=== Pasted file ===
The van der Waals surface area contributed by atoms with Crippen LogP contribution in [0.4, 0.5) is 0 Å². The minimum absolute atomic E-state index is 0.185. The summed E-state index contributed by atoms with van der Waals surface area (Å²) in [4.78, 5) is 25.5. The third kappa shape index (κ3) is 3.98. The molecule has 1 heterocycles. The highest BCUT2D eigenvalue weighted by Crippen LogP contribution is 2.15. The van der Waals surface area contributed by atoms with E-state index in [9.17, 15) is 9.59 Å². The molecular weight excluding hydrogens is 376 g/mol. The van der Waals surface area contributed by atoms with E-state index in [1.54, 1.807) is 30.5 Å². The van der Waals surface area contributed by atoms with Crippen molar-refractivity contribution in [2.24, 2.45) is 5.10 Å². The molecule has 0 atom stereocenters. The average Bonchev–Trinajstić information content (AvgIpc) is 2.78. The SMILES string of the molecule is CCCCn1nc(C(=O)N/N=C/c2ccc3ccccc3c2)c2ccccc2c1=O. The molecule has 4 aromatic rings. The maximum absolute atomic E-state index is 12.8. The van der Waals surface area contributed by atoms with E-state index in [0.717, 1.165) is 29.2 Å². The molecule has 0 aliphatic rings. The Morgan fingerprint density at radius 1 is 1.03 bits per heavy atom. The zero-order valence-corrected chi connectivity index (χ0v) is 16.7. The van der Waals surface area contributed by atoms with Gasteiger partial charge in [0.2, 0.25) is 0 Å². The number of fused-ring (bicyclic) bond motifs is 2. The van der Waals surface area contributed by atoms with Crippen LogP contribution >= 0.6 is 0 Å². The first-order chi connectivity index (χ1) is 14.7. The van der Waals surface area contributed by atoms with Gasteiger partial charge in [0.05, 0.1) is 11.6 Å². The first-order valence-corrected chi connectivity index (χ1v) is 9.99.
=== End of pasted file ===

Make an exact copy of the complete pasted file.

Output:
The van der Waals surface area contributed by atoms with Crippen LogP contribution in [0.4, 0.5) is 0 Å². The minimum absolute atomic E-state index is 0.185. The summed E-state index contributed by atoms with van der Waals surface area (Å²) in [4.78, 5) is 25.5. The third kappa shape index (κ3) is 3.98. The molecule has 1 heterocycles. The highest BCUT2D eigenvalue weighted by Crippen LogP contribution is 2.15. The van der Waals surface area contributed by atoms with E-state index in [9.17, 15) is 9.59 Å². The molecular weight excluding hydrogens is 376 g/mol. The van der Waals surface area contributed by atoms with E-state index in [1.54, 1.807) is 30.5 Å². The van der Waals surface area contributed by atoms with Crippen molar-refractivity contribution in [2.24, 2.45) is 5.10 Å². The molecule has 0 atom stereocenters. The average Bonchev–Trinajstić information content (AvgIpc) is 2.78. The SMILES string of the molecule is CCCCn1nc(C(=O)N/N=C/c2ccc3ccccc3c2)c2ccccc2c1=O. The molecule has 4 aromatic rings. The maximum absolute atomic E-state index is 12.8. The van der Waals surface area contributed by atoms with E-state index in [0.717, 1.165) is 29.2 Å². The molecule has 0 aliphatic rings. The Morgan fingerprint density at radius 1 is 1.03 bits per heavy atom. The zero-order valence-corrected chi connectivity index (χ0v) is 16.7. The van der Waals surface area contributed by atoms with Gasteiger partial charge in [0.2, 0.25) is 0 Å². The number of fused-ring (bicyclic) bond motifs is 2. The van der Waals surface area contributed by atoms with Crippen LogP contribution >= 0.6 is 0 Å². The first-order chi connectivity index (χ1) is 14.7. The van der Waals surface area contributed by atoms with Gasteiger partial charge in [0.05, 0.1) is 11.6 Å². The first-order valence-corrected chi connectivity index (χ1v) is 9.99.